Research carried out by Sophie Hopper from Leeds Metropolitan University has shown that ‘Type D’ personalities are more likely to take up individual non-contact sports such as running.
Type D (or “Distressed”) personalities are typically anxious, irritable, insecure, and socially inhibited, and tend to use maladaptive coping strategies (resignation / withdrawal) when faced with stressful situations.
Questionnaires focussing on personality traits and coping strategies were completed by 334 students, and the study showed no difference in prevalence of Type D personality between the sexes.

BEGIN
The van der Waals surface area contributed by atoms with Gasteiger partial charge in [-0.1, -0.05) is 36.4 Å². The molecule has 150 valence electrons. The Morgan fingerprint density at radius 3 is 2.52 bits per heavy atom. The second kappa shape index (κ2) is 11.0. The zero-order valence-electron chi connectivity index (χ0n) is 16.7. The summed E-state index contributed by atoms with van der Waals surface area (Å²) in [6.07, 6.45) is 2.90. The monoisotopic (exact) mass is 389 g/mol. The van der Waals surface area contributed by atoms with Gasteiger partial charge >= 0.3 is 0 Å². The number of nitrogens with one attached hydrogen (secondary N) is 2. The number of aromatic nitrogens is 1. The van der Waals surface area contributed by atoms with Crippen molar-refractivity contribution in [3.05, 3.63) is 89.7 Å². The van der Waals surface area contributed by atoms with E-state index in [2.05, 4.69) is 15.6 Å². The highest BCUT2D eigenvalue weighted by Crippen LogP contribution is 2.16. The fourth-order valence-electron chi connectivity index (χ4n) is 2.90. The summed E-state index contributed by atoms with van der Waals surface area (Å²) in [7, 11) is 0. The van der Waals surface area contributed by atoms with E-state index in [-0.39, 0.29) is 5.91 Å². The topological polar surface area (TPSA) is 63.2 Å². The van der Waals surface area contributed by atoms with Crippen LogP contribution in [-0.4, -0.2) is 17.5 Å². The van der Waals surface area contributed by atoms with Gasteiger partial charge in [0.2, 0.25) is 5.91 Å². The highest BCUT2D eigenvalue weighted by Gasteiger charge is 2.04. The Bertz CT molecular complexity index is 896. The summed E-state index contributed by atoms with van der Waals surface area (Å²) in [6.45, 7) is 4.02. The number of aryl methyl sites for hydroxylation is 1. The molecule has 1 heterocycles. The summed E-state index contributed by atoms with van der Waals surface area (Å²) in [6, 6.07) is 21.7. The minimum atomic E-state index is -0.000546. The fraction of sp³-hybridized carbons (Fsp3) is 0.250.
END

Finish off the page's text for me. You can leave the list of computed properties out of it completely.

Sophie commented that the research would assist coaches and sports psychologists to help athletes with a Type D personality develop more effective coping strategies. We could argue that running is a coping strategy that Type D personalities use to deal with life stresses, and can think of many a great athlete who would dispute that their personality type has been a disadvantage to them.
Also on the plus side, Type D personalities are usually very supportive of others and may be the champion of the “underdog”. They often provide a shoulder to cry on. They tend to be compassionate and content with themselves and life in general, and favour punctuality and consistency.